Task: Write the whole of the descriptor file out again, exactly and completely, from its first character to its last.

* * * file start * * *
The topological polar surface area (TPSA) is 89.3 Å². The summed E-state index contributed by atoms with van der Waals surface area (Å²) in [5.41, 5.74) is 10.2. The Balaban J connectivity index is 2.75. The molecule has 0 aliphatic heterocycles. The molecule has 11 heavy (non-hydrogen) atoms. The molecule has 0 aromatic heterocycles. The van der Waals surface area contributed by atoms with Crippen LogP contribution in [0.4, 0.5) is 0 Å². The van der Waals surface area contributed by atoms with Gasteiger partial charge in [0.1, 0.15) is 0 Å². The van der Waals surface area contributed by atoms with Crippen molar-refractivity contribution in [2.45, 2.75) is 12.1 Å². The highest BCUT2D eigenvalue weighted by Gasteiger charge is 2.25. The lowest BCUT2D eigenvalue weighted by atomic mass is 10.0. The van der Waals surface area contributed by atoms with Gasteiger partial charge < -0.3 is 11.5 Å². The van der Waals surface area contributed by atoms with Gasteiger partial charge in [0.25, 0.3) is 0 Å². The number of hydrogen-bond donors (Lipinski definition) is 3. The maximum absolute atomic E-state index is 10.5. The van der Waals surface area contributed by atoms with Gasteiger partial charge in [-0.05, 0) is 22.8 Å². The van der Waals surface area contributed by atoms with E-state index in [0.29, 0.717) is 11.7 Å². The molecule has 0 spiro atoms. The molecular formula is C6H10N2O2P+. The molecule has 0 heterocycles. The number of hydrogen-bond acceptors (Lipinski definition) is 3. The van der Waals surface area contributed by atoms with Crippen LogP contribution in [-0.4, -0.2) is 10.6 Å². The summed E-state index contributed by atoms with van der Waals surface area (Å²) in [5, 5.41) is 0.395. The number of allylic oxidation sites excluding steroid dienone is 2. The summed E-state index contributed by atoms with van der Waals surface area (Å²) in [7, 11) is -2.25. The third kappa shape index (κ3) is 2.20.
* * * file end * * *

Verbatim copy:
The topological polar surface area (TPSA) is 89.3 Å². The summed E-state index contributed by atoms with van der Waals surface area (Å²) in [5.41, 5.74) is 10.2. The Balaban J connectivity index is 2.75. The molecule has 0 aliphatic heterocycles. The molecule has 11 heavy (non-hydrogen) atoms. The molecule has 0 aromatic heterocycles. The van der Waals surface area contributed by atoms with Crippen LogP contribution in [0.4, 0.5) is 0 Å². The van der Waals surface area contributed by atoms with Gasteiger partial charge in [0.1, 0.15) is 0 Å². The van der Waals surface area contributed by atoms with Crippen molar-refractivity contribution in [2.45, 2.75) is 12.1 Å². The highest BCUT2D eigenvalue weighted by Gasteiger charge is 2.25. The lowest BCUT2D eigenvalue weighted by atomic mass is 10.0. The van der Waals surface area contributed by atoms with Gasteiger partial charge < -0.3 is 11.5 Å². The van der Waals surface area contributed by atoms with Gasteiger partial charge in [0.25, 0.3) is 0 Å². The number of hydrogen-bond donors (Lipinski definition) is 3. The maximum absolute atomic E-state index is 10.5. The van der Waals surface area contributed by atoms with Gasteiger partial charge in [-0.05, 0) is 22.8 Å². The van der Waals surface area contributed by atoms with E-state index in [0.29, 0.717) is 11.7 Å². The molecule has 0 spiro atoms. The molecular formula is C6H10N2O2P+. The molecule has 0 heterocycles. The number of hydrogen-bond acceptors (Lipinski definition) is 3. The van der Waals surface area contributed by atoms with Crippen LogP contribution in [-0.4, -0.2) is 10.6 Å². The summed E-state index contributed by atoms with van der Waals surface area (Å²) in [5, 5.41) is 0.395. The number of allylic oxidation sites excluding steroid dienone is 2. The summed E-state index contributed by atoms with van der Waals surface area (Å²) in [7, 11) is -2.25. The third kappa shape index (κ3) is 2.20.